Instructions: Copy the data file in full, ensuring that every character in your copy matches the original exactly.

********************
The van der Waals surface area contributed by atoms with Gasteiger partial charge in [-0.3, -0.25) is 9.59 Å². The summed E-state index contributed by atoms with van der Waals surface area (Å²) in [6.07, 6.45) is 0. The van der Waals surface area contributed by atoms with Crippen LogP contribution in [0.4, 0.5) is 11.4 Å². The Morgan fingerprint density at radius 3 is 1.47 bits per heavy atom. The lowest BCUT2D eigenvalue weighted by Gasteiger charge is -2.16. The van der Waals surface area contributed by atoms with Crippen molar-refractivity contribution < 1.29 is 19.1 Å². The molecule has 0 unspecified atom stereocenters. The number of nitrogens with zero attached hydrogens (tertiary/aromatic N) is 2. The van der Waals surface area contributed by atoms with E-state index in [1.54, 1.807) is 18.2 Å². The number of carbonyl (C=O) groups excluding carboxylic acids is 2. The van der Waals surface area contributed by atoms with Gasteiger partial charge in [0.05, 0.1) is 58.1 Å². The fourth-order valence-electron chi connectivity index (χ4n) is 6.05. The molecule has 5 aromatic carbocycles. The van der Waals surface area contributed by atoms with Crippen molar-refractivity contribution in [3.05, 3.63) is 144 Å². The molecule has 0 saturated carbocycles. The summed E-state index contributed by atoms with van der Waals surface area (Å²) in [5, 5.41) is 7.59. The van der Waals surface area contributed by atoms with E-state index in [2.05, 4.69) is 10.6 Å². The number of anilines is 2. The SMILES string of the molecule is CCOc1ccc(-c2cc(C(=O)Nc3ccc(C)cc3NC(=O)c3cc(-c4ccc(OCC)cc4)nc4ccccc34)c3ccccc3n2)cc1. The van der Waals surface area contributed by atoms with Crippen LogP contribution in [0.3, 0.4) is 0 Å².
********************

The van der Waals surface area contributed by atoms with Gasteiger partial charge in [-0.3, -0.25) is 9.59 Å². The summed E-state index contributed by atoms with van der Waals surface area (Å²) in [6.07, 6.45) is 0. The van der Waals surface area contributed by atoms with Crippen LogP contribution in [0.4, 0.5) is 11.4 Å². The Morgan fingerprint density at radius 3 is 1.47 bits per heavy atom. The lowest BCUT2D eigenvalue weighted by Gasteiger charge is -2.16. The van der Waals surface area contributed by atoms with Crippen molar-refractivity contribution < 1.29 is 19.1 Å². The molecule has 0 unspecified atom stereocenters. The number of nitrogens with zero attached hydrogens (tertiary/aromatic N) is 2. The van der Waals surface area contributed by atoms with E-state index in [1.54, 1.807) is 18.2 Å². The number of carbonyl (C=O) groups excluding carboxylic acids is 2. The van der Waals surface area contributed by atoms with Gasteiger partial charge in [0.05, 0.1) is 58.1 Å². The fourth-order valence-electron chi connectivity index (χ4n) is 6.05. The molecule has 5 aromatic carbocycles. The van der Waals surface area contributed by atoms with Crippen molar-refractivity contribution in [3.05, 3.63) is 144 Å². The molecule has 0 saturated carbocycles. The summed E-state index contributed by atoms with van der Waals surface area (Å²) in [5, 5.41) is 7.59. The van der Waals surface area contributed by atoms with E-state index in [2.05, 4.69) is 10.6 Å². The number of anilines is 2. The SMILES string of the molecule is CCOc1ccc(-c2cc(C(=O)Nc3ccc(C)cc3NC(=O)c3cc(-c4ccc(OCC)cc4)nc4ccccc34)c3ccccc3n2)cc1. The van der Waals surface area contributed by atoms with Crippen LogP contribution in [0.3, 0.4) is 0 Å².